Uganda's ‘200 top homos named’

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IOL pic feb25 uganda anti-gay law

Reuters

Ugandan anti-gay activist Pastor Martin Ssempa (centre) and his supporters celebrate after President Yoweri Museveni's signing of a law imposing harsh penalties for homosexuality in Kampala. Picture: Edward Echwalu

Kampala - A Ugandan newspaper listed on Tuesday 200 people it accused of being gay, a day after the president called homosexuals 'mercenaries' and signing one of the world's toughest anti-gay laws.

“Exposed!” the headline of the Red Pepper tabloid read, beneath photographs of Ugandans it said were gay, as well as reporting on lurid stories of alleged homosexual actions.

“Uganda's 200 top homos named,” the daily newspaper added.

In 2011, prominent Ugandan gay rights campaigner David Kato was bludgeoned to death at his home after a different newspaper splashed photos, names and addresses of gays in Uganda on its front page along with a yellow banner reading “Hang Them”.

On Monday, President Yoweri Museveni signed a bill into law which holds that repeat homosexuals should be jailed for life, outlaws the promotion of homosexuality and requires people to denounce gays.

Museveni said he could not understand how one could “fail to be attracted to all these beautiful women and be attracted to a man” instead and described in graphic details his particular revulsion to oral sex.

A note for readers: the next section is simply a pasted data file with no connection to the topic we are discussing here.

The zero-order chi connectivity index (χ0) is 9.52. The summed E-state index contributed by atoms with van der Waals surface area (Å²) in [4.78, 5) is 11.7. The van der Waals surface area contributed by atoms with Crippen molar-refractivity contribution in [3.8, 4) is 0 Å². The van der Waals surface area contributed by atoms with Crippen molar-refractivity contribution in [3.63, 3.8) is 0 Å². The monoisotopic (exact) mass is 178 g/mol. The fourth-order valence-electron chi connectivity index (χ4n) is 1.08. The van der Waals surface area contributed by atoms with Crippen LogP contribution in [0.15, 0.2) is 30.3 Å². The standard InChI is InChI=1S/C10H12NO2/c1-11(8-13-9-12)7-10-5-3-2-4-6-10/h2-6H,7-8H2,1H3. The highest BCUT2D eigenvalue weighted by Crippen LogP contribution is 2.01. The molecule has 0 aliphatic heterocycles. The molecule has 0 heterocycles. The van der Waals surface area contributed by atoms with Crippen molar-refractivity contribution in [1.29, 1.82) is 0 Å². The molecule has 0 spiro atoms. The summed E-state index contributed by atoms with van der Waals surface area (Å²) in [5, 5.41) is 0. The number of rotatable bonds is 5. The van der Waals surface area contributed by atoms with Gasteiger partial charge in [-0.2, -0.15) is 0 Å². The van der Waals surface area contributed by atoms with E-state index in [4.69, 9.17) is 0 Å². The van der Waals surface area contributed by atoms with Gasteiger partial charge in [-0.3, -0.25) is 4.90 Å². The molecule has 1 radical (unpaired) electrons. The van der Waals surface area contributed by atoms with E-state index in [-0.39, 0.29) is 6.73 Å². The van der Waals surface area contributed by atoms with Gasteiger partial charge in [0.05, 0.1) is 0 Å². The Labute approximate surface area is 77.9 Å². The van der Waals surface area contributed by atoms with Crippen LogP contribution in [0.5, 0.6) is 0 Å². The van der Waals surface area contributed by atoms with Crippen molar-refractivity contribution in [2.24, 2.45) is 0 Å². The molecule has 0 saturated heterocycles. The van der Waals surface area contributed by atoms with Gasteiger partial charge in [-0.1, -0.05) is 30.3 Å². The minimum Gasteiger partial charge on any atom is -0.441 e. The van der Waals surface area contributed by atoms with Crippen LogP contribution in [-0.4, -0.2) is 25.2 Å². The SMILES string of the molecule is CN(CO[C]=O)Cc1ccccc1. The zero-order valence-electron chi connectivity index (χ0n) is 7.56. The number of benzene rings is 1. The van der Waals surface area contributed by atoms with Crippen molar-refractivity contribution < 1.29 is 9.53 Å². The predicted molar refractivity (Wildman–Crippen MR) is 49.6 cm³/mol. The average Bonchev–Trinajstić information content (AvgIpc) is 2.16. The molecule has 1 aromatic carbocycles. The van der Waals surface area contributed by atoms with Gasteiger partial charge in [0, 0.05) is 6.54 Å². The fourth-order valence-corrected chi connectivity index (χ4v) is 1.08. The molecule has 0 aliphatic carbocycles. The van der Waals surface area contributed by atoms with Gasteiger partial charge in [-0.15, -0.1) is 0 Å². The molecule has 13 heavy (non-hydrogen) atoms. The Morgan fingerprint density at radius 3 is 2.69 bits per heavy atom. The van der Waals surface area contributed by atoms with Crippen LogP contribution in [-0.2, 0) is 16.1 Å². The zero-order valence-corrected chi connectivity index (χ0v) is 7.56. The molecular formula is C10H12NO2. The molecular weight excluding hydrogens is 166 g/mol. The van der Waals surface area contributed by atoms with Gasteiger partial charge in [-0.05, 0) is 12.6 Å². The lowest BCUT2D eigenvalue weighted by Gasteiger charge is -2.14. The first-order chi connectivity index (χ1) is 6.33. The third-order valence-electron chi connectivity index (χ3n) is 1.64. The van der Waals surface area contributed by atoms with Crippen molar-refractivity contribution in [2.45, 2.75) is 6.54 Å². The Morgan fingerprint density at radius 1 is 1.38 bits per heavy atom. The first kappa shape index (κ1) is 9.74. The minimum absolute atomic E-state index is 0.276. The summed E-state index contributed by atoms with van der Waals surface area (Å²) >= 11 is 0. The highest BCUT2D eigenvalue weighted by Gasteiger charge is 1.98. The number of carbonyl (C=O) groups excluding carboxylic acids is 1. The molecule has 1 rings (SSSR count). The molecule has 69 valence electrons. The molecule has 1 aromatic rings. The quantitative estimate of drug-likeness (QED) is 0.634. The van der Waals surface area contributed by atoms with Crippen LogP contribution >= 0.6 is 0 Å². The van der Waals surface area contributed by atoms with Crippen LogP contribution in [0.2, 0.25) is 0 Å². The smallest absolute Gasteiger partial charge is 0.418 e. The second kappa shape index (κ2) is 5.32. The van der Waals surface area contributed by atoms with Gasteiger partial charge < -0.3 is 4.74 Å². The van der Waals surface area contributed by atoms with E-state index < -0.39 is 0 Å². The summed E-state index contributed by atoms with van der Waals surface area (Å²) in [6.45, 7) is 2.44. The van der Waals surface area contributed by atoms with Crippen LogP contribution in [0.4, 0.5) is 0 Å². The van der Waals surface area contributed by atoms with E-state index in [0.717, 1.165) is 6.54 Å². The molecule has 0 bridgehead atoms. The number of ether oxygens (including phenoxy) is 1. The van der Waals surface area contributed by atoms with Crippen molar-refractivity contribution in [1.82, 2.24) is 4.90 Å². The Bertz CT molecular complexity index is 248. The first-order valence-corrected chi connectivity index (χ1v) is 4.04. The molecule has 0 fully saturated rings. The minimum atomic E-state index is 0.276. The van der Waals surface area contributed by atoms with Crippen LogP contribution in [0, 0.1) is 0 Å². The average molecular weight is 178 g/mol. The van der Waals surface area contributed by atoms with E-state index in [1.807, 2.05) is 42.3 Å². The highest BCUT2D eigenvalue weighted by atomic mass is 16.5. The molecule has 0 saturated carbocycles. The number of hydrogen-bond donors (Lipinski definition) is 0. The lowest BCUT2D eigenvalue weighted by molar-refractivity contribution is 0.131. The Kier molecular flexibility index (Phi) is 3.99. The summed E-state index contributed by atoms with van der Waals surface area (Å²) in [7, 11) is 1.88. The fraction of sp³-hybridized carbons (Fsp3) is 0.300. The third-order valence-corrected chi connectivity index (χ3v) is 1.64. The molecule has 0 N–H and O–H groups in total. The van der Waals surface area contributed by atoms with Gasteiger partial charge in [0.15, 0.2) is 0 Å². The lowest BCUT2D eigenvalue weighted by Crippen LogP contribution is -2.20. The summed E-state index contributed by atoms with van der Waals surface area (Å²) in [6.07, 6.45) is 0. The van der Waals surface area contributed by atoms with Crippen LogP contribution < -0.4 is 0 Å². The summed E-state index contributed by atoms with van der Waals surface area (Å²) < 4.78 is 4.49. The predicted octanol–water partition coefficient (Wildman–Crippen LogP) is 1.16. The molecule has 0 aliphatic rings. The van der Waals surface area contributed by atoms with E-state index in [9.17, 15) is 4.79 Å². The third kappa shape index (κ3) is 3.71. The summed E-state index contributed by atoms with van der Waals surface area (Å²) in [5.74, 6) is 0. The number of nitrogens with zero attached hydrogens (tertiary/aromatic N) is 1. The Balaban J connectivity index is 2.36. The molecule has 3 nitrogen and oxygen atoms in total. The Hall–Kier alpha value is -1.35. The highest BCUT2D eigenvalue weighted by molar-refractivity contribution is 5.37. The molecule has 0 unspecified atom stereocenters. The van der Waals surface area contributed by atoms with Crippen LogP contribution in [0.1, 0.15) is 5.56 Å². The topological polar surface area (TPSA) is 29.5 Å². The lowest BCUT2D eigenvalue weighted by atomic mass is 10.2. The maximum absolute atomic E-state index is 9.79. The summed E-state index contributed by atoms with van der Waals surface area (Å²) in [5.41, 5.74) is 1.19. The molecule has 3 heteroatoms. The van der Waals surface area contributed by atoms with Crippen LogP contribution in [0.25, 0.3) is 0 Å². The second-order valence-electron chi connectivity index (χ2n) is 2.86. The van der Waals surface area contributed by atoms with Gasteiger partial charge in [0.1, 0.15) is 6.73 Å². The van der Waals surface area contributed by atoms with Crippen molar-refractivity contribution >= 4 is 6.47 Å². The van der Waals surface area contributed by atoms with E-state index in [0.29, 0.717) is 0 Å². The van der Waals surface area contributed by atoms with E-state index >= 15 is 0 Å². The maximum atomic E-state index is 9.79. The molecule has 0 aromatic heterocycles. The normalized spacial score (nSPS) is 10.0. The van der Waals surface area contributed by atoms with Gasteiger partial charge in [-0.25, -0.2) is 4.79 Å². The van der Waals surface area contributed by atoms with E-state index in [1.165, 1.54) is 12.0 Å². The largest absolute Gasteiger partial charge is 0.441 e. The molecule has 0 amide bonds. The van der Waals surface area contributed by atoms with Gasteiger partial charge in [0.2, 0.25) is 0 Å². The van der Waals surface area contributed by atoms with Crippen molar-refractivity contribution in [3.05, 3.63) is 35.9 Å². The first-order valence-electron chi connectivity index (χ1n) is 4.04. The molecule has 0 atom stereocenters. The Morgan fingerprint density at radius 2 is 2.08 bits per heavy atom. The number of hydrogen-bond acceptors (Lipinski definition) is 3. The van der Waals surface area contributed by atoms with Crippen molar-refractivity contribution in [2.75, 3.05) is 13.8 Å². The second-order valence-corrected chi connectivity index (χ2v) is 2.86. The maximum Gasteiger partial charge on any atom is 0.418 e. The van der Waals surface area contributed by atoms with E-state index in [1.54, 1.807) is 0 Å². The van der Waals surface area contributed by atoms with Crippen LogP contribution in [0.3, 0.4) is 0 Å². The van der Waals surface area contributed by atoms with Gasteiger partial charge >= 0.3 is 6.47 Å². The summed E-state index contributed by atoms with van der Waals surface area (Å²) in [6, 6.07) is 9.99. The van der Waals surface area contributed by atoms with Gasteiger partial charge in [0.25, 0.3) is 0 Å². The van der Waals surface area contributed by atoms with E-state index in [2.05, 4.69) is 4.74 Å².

The signing of the law came despite fierce criticism from Western nations and key donors, including US President Barack Obama, who has warned that ties between Kampala and Washington would be damaged.

The bill will provide a stiff test for foreign donors, with Museveni warning Western nations not to meddle in the central African nation's affairs, and that he was not afraid of aid being cut.

Last year the Red Pepper published photographs of retired gay British man Bernard Randall, taken from his stolen laptop.

Randall, who was then arrested on charges “trafficking obscene publications”, was deported last month.

Prominent Ugandan gay activist Jacqueline Kasha posted photographs of the newspaper's front page on Twitter, warning that the “media witch hunt is back”.

Homophobia is widespread in Uganda, where American-style evangelical Christianity is on the rise.

Gay men and women in the country face frequent harassment and threats of violence, and rights activists have reported cases of lesbians being subjected to “corrective” rapes. - AFP


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